County Commissioner Robert Bird asked Peters to clarify what exactly the county's role in the project would be: Would the county be in a partnership with the city? Would the county be assisting the city? Would the city be assisting the county?

"Any storm sewer inside the city is our (Town of Greeneville) responsibility," Peters said. "We have asked the county to assist us."

Peters said the situation is similar to the Town of Greeneville's work with the county on the Greene County Sports Complex on Hal Henard Road.

"We will reimburse the county any expenses they have for labor, equipment, fuel," Peters said. "The Highway Department is not going to be out anything."

Peters explained that, under most circumstances, the Town of Greeneville would handle a drainage project in-house.

This time, however, the Public Works Department doesn't have the equipment or expertise to do it, Peters noted.


"We are talking about a 48-inch line that is going to be in some places up to nine feet deep -- we don't have the equipment to do that," he said.

Commissioner John Waddle asked both Peters and County Attorney Roger Woolsey who would assume liability for the project.

Waddle detailed several potential situations, like flooding or work-related injuries, that could result in the Town of Greeneville or the County Highway Department -- whoever assumes liability -- being sued.

"I don't know that I have the authority to answer that," Peters said. "But as far as I'm concerned, we [Town of Greeneville] will."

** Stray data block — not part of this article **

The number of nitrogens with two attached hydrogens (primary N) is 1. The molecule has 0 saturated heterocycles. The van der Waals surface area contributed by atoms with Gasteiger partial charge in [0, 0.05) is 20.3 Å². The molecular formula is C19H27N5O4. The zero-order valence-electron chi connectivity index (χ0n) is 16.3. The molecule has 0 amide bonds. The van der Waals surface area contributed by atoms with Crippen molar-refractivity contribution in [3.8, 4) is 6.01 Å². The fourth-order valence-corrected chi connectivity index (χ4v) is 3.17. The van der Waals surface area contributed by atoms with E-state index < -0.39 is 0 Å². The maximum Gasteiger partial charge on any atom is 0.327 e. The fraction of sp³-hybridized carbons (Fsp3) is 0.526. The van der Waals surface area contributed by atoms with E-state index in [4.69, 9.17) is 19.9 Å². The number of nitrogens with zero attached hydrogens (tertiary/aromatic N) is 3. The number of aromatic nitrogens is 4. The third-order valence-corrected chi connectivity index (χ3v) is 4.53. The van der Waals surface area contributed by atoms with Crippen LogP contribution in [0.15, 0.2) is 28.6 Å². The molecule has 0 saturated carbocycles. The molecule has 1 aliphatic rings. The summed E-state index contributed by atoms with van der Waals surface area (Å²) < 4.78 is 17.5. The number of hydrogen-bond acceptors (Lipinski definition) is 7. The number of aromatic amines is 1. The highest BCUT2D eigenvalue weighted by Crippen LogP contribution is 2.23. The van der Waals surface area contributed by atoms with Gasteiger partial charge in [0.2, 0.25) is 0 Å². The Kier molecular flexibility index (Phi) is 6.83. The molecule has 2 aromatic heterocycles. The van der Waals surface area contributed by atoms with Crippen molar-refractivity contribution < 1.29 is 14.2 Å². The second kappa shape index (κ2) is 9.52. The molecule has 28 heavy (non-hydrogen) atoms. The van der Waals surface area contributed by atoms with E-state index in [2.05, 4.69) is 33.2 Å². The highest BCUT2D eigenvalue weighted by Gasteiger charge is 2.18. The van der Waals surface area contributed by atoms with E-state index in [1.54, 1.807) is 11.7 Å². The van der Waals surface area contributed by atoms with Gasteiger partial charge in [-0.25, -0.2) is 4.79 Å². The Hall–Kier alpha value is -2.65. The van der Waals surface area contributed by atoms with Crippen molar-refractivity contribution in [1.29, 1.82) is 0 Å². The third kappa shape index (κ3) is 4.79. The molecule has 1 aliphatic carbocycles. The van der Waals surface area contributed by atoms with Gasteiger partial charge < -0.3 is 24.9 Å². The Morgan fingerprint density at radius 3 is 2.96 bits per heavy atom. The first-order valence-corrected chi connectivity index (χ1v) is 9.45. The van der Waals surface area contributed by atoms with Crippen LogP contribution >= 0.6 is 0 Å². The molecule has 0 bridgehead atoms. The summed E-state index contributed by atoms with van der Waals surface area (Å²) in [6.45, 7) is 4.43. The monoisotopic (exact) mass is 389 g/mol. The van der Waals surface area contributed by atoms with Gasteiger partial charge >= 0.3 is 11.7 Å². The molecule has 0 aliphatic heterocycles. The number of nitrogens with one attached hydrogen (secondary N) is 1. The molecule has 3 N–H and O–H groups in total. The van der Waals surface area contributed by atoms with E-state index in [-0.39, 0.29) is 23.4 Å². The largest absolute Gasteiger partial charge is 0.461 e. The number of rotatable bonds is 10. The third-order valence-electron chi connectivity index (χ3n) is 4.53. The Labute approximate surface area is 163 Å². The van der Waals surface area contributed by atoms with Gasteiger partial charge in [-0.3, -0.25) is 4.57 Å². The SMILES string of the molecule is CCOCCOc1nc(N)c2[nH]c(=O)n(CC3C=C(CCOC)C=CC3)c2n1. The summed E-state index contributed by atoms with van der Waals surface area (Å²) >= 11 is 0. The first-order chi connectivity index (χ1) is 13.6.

Peters, along with Woolsey, explained that potential liabilities would have to be handled on a case-by-case basis.

Weems told the commission that his department will likely send two or three employees to work on the project, in addition to machine and equipment operators from his department.

The Town of Greeneville will also provide labor when needed, Peters said.

Near the close of the open session, Bird suggested changing some of the language of the resolution to show that "we [county] are just assisting the Town of Greeneville."

Bird put his suggestion in the form of an amendment, and the measure passed 17-2. Ted Hensley and Waddle voted against amending the resolution. Rennie Hopson abstained.

The amended resolution then came to the floor for a vote, passing 15-5.

Voting in favor of the amended resolution were Fred Malone, John Carter, Bird, Robin Quillen, Lloyd "Hoot" Bowers, Phil King, M.C. Rollins, Hilton Seay, Margaret Greenway, Holt, Bill Moss, Bill Dabbs, David Crum, Jan Kiker and Jimmy Sams.

Voting no were Wade McAmis, Tim White, Hopson, Hensley and Waddle.


Early in the meeting, Broyles read a proclamation recognizing the 200th anniversary of the beginning of the War of 1812.

In addition, the commission discussed property that was sold on the Courthouse steps. No action was taken.

The commission also had a moment of silence for the victims in the Newtown, Conn., school shooting last week.

For more information and stories, see The Greeneville Sun.